Pokémon fever is back and ready to rekindle the spirit that first captured your imagination
Format: DS Dev: Game Freak Pub: Nintendo Out: 04/03/11 Players: 1-5
It’s one of the most famous video game franchises of our generation and back in the late 90s swarmed playgrounds and Game Boys everywhere. If you have no idea what Pokémon is and need and outline description, you should drop out of uni now and go have another childhood. Seriously, go now.
Pokémon Black/White is the newest installation of the franchise and is the second new generation on Nintendo’s freshly surpassed DS console. The core gameplay isn’t far removed from the first generation Red/Blue games we know and love. You still leave your home and mother to travel the world, you still pick one of three starter Pokémon from your local professor and you still journey across different cities gaining eight gym badges in order to face the Elite Four at the end.
In fact, there isn’t a lot in the game that won’t seem familiar to anybody that’s played a Pokémon game before, but it’s hard to see that as a bad thing. If it ain’t broke don’t fix it. The game does however bring us new, updated visuals in a new, more 3D environment, and it’s great. The new Unova region was designed by drawing inspiration from New York rather than Japan in previous games. Despite an awkwardly distasteful ‘Ground Zero’ area, the new areas provide us with great looking city scenery.
Battle mechanics are still the old turn-based system we’ve seen before, but have been slightly updated with infrequent double or triple fights. Random encounters with wild Pokémon in grass areas are still here but are, again, infrequent ‘shaky grass’ areas that occasionally pop up and offer you rarer wild Pokémon.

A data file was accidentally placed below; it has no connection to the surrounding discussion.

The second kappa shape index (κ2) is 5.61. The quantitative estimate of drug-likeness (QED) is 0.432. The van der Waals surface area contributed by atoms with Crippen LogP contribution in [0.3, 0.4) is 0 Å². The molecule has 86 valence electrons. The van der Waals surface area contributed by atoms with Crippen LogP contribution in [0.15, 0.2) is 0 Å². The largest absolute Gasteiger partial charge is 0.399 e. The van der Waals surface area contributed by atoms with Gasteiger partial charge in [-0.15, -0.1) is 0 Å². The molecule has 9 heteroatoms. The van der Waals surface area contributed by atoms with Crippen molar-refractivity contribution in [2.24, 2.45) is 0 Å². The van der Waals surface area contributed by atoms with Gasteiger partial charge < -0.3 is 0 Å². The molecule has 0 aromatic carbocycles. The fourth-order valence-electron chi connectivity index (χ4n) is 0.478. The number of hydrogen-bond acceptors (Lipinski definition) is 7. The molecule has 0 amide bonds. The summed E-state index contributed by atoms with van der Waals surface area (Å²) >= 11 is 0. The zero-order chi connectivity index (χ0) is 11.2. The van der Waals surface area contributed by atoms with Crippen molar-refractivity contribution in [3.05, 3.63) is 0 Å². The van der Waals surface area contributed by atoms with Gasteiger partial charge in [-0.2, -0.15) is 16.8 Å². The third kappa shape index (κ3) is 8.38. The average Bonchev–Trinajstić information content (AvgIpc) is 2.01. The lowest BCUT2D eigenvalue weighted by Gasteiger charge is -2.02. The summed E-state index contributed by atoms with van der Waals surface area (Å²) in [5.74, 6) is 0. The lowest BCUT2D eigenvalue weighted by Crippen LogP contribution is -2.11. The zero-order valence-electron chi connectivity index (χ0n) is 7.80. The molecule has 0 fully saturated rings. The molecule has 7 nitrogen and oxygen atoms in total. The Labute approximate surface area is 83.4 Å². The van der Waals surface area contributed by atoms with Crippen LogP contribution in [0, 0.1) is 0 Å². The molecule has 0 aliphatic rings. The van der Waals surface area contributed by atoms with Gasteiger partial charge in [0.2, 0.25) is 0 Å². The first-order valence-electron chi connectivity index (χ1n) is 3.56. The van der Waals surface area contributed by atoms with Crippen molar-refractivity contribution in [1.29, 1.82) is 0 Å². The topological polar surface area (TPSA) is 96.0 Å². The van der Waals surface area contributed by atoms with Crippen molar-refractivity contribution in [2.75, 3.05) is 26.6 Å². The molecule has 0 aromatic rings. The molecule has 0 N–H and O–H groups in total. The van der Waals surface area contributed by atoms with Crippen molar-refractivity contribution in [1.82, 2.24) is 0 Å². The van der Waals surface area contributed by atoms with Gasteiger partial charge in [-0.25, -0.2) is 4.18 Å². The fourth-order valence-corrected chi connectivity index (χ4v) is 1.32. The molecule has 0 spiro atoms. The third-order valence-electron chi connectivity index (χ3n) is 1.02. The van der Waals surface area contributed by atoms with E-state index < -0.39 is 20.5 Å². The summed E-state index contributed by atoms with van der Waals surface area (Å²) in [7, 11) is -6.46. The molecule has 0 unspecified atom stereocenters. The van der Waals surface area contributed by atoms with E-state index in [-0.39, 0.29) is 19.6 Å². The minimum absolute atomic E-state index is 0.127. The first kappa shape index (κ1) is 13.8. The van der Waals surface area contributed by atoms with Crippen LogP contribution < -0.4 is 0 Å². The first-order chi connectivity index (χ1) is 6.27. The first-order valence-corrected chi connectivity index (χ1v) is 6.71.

A new Pokémon game means whole new Pokémon, of course. A frequent complaint about the new games are how the new Pokémon will “never be as good as the originals” and though that might be true, the mystery of what your favourite will evolve into and how strong they are going to be adds a level of excitement I had playing the original games.
As soon as you start you’ll be amazed at how sucked in you’ll become. Pokémon Black/White is far more story-driven than any other game in the franchise and it really pays off. Instead of progressing throughout the cities with no purpose other than getting shiny badges, Black/White offers a great, but not convoluted, storyline revolving around the freedom of Pokémon from their human owners. I was pleasantly surprised with the plot curveball thrown in this time round – don’t think anyone was expecting this sort of moral dilemma in a Pokémon title.
The incorporation of an innovative online community drags this game into the new decade and adds a new level you could only dream of back on the Game Boy Colour. You can trade and battle with players from anywhere in the world, the days of link cables are a thing of the past. As always, the difference between the different colours is minimal at best. With only a few title exclusive Pokémon, only the most hardcore of gamers will buy both. Each title has an exclusive area, you’ll either find the ‘White Forest’ or ‘Black City’, but neither is particularly vital to the experience. If you find yourself having to choose, I’d recommend Black purely on ‘Black City’ having slightly more to offer.
I haven’t been as absorbed in any game as I have been in Pokémon White for a long time. Game Freak have truly perfected the formula for these games. Critics will focus on the lack of change in these newest titles, but it’s clear the adding of frivolous new features for the sake of it would detract how great this arguably boiled down game is. The thrill of catching and training Pokémon is back with vengeance. Any fans of the original games will have their faith rekindled with these games and any one new to the series is in for a treat. Haven’t had this much fun on a game in a long time, definitely my game of the year so far.